Three Breaths

Musings on code, management, and life

New Team - First Retrospective

Posted at — Oct 20, 2009

Rally recently held a “success tour” event in Boston. I have been using Rally for about 18 months, but recently began using it on a team that is new to Agile, so I was interested in seeing if I could pick up anything that would help ease the transition. The event started with a roundtable of executives who have successfully used Rally, and a quote that hit home for me was from Jochen Krebs who said “every team needs to find its own unique path within the Scrum framework”. Joechen’s presentation at the Boston event can be found here (you have to hit the “older” button a few times to get to his presentation).

An interesting follow-up to Jochen’s presentation was given by Heather Kanser who pointed out the danger of teams “cherry-picking” the parts of Agile that they wanted. Their talks were complimentary as Jochen’s comment about teams finding their own path was “within the Scrum framework”.

I came from a team that has had good success using Rally and Agile in a particular way, and one of the challenges for me has been to tailor the approach for a new team. We’ve been introducing some new processes and adoption has been a challenge for both sides. We introduced some new processes about how we do releases and validation, and recently pushed out a new release of the software. It seemed like a good time for a retrospective. Of course, if I read my own posts, I would have remembered that the right time for the first retrospective may have been right when I first joined the team.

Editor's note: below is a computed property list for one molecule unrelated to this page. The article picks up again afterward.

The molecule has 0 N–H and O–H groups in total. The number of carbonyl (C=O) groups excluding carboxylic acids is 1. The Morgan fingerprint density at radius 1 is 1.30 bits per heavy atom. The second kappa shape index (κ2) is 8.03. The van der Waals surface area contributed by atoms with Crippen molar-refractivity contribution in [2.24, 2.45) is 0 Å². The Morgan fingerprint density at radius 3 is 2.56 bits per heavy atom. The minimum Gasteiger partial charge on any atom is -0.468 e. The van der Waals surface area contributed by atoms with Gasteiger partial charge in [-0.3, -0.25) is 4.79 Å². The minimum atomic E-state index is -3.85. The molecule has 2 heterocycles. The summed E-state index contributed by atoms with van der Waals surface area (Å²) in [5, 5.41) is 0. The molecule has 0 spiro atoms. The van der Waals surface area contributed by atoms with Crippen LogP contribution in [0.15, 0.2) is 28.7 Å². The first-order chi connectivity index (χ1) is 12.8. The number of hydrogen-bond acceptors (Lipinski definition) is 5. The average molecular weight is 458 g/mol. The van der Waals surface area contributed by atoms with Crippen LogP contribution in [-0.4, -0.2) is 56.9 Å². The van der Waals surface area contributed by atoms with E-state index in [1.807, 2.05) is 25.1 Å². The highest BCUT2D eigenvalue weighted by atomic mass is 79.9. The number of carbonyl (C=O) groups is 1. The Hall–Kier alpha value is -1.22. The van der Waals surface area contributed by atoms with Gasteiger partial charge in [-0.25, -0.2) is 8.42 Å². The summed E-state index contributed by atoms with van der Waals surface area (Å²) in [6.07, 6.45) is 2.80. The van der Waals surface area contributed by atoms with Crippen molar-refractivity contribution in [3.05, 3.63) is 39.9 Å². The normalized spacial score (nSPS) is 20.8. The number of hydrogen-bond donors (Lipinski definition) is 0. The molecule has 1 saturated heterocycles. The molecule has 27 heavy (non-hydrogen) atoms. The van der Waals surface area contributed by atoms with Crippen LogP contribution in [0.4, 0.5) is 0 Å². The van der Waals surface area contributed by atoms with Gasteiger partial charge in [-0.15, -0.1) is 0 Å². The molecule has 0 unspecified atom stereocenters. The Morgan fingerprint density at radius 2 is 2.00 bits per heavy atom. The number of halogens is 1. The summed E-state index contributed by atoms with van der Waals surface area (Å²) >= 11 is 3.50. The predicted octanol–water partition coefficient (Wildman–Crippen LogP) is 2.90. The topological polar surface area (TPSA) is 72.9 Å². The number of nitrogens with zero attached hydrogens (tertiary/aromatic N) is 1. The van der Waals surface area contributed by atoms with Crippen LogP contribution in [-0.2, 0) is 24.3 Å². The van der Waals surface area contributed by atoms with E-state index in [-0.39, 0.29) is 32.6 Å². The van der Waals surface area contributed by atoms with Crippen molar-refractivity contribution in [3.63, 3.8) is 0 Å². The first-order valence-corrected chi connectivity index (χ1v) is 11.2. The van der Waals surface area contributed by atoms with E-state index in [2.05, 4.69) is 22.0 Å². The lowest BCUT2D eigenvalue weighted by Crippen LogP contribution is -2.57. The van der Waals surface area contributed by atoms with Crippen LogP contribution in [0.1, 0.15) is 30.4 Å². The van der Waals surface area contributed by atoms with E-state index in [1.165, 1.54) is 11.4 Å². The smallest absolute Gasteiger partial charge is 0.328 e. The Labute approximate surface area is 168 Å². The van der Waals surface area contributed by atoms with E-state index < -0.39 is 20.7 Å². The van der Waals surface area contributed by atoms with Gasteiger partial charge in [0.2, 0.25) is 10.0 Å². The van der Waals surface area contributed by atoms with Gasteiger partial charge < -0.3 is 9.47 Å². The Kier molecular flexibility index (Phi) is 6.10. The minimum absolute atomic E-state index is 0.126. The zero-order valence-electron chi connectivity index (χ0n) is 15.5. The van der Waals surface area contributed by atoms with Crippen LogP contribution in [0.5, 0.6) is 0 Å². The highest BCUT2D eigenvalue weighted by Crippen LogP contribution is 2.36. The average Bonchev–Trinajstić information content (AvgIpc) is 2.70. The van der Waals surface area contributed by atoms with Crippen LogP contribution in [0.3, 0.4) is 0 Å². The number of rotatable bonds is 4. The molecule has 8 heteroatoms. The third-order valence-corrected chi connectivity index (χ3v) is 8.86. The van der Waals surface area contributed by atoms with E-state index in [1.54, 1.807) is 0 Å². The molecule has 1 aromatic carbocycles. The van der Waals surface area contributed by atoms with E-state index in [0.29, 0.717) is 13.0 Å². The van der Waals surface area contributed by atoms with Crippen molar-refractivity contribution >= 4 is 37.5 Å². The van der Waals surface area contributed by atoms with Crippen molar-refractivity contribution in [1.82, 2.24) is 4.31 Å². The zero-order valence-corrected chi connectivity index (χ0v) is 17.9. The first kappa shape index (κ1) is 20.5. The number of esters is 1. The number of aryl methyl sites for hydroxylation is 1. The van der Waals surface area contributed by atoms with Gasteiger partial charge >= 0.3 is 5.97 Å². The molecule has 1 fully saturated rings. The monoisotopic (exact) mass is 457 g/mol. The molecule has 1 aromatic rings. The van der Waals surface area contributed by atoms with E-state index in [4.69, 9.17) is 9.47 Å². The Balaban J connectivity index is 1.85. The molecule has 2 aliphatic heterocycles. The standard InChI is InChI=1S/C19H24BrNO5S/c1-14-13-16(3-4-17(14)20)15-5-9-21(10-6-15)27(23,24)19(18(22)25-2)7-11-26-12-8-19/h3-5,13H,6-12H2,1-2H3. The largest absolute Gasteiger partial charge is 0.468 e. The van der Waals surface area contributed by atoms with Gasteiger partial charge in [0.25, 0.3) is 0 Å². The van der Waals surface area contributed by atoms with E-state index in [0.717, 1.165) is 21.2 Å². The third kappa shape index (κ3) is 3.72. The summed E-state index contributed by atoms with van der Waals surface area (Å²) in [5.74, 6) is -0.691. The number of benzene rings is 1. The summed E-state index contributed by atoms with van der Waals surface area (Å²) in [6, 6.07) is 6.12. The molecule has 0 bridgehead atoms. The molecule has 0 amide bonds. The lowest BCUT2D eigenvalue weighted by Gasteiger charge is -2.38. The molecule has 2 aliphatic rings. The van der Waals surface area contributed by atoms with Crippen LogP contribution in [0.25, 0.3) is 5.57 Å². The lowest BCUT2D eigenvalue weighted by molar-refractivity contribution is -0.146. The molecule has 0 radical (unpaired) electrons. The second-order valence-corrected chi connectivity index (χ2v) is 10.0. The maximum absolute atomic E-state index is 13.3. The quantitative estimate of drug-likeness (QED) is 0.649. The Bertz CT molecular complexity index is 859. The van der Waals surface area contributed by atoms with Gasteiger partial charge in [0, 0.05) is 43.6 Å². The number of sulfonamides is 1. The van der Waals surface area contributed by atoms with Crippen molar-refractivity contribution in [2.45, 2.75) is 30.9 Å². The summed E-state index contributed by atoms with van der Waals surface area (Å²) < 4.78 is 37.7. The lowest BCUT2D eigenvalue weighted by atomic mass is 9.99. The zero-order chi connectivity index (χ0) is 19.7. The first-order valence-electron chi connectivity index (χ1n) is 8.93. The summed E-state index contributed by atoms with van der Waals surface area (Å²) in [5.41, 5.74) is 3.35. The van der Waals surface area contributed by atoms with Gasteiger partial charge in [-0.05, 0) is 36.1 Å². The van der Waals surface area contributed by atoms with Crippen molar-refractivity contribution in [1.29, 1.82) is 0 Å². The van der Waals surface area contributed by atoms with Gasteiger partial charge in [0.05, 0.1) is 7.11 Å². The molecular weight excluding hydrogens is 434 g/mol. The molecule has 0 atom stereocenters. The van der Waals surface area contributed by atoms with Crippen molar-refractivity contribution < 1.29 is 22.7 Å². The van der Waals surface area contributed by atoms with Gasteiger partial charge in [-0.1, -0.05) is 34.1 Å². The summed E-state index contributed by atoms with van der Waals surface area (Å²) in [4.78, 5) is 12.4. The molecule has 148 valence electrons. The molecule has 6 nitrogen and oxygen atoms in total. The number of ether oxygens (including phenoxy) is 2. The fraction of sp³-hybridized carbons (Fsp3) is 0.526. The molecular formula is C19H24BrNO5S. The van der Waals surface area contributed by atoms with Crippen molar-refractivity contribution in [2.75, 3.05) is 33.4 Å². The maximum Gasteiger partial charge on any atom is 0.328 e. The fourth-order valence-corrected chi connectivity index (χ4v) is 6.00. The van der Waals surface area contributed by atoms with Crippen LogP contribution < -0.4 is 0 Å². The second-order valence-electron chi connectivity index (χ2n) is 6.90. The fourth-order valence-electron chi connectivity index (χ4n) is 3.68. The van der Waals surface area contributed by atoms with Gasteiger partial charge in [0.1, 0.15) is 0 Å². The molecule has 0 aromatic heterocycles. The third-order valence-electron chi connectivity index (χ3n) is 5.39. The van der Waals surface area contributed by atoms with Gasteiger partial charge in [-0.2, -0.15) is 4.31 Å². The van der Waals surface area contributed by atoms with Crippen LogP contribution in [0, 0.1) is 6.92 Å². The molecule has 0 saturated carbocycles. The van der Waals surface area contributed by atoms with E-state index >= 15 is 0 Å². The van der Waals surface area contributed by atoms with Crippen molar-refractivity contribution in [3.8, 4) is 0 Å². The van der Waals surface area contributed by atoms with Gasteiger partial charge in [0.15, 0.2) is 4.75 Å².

The comments for “what did we do well” were very encouraging. Collaboration, better testing, delivering what we promised, fixing architectural issues were all mentioned. I was particularly pleased that delivery of promised features and improved testing were included. These were areas that I pushed hard for and it was gratifying for the team to see the value. It is always nice too when you hear team members say “that can wait for the next release”. I think one of the hardest parts of initially adopting Agile is having faith that regular releases will provide an opportunity for more incremental improvements down the road. Delivering what you promised is more important than trying to add more features near the end of the development cycle.

There was some good discussion about what we could do better. This was one of those times where as I heard at the Rally event, the team needed to find its own flavor. I tried to stay back a bit from the technical aspects and work more to facilitate the discussion. It was very interesting to see how what we thought were the most important items to address evolved over the meeting. We have some actions and a follow-up meeting scheduled. Should be interesting.

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